In what is considered his first direct reaction on Gulf states' reconciliation with Qatar, Egypt's President Abdel-Fattah El-Sisi told France 24 on Thursday that Egypt was still waiting for the results of the agreement before taking any steps of its own.
El-Sisi's statement comes a day after Egypt's presidency said it welcomed the reconciliation with Qatar.
In a summit held in the Saudi capital Riyadh on Sunday, Saudi Arabia, Bahrain and the United Arab Emirates agreed to return their ambassadors to Doha, ending a months-long dispute between the Gulf Arab allies.
Official relations between Egypt and Qatar have deteriorated rapidly following the ouster of president Mohamed Morsi in July 2013, as Doha – a backer of the Muslim Brotherhood, from which Morsi hails – criticised the Islamist's removal.
El-Sisi's interview with France 24 on Thursday comes before his trip to France and Italy next week, his first official visit to Europe since winning June's presidential election by a landslide.
In his comments, the president also revealed he was considering offering a presidential pardon for three Al Jazeera journalists imprisoned in Egypt since late 2013 on charges of airing false news and joining a terrorist group.
Australian Peter Greste, Egyptian-Canadian Mohamed Fadel and Egyptian Baher Mohamed were sentenced in June to jail terms ranging from seven to 10 years, a verdict that drew widespread condemnation as world leaders called for their release.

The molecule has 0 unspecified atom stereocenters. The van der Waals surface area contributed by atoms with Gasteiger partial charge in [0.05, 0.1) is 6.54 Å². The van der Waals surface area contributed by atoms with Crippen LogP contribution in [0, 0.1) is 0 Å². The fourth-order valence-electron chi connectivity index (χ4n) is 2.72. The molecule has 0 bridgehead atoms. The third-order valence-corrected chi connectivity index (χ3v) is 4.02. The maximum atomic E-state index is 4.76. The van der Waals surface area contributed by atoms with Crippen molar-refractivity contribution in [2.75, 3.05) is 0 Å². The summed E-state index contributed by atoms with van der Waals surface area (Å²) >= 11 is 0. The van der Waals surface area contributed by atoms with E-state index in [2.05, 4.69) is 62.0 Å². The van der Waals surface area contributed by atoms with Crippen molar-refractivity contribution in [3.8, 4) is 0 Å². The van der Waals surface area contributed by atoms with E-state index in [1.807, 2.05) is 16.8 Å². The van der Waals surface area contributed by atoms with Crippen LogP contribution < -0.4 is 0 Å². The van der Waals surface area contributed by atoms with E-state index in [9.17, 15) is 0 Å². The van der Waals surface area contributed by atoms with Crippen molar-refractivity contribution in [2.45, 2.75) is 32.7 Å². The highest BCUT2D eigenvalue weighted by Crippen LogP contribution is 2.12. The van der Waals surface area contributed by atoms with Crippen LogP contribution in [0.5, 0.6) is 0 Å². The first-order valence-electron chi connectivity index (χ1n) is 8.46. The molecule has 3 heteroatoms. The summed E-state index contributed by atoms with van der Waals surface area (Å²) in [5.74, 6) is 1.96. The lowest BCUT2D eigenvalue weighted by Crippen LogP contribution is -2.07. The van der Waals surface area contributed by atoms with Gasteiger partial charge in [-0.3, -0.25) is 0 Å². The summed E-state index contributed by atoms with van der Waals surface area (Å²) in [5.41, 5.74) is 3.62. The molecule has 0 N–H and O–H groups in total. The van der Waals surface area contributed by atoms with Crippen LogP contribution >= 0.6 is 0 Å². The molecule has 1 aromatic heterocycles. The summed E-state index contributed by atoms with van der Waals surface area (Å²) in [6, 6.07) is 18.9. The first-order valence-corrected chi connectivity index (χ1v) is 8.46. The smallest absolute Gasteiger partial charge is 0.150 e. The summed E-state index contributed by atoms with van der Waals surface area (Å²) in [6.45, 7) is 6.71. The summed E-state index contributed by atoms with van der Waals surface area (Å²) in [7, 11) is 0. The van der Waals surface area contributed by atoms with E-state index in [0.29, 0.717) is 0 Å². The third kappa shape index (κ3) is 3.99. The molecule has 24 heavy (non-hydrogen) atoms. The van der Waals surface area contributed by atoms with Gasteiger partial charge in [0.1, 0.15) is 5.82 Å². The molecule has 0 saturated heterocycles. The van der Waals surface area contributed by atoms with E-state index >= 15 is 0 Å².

"I was not in charge when they were arrested," El-Sisi said on Thursday, echoing previous comments he has made about the case. "If it were up to me, I would have them deported to their countries immediately."
While in the past he has insisted he won't interfere in the case, citing the judiciary's independence, he said on Thursday that the three journalists could be pardoned if it were in the best interest of Egypt's national security.
Last week El-Sisi issued a law allowing non-Egyptian defendants on trial or convicts to be sent home to be tried or finish out their sentences.
Meanwhile, the president on Thursday denied that Egypt has any ground troops or air forces in Libya – dismissing previous claims that Egypt and the UAE were participating in joint air strikes against Islamist militias in the North African neighbour.
"We support the official Libyan army and we only protect our western borders," said El-Sisi.
Regarding the situation in Sinai – home to a militant insurgency which the army has tried to contain – El-Sisi said recent decisions and procedures taken in the area aim to prove Egypt's sovereignty in Sinai as well to prevent the peninsula from turning into a threat or "backstage" from which to launch attacks against Israel.
Hundreds of army and police personnel have been killed in militant attacks in Sinai since Morsi's removal, as citizens have also been caught up in the violence as the attacks have spread to Cairo and the Nile Delta.
The army says it has killed a similar number of militants.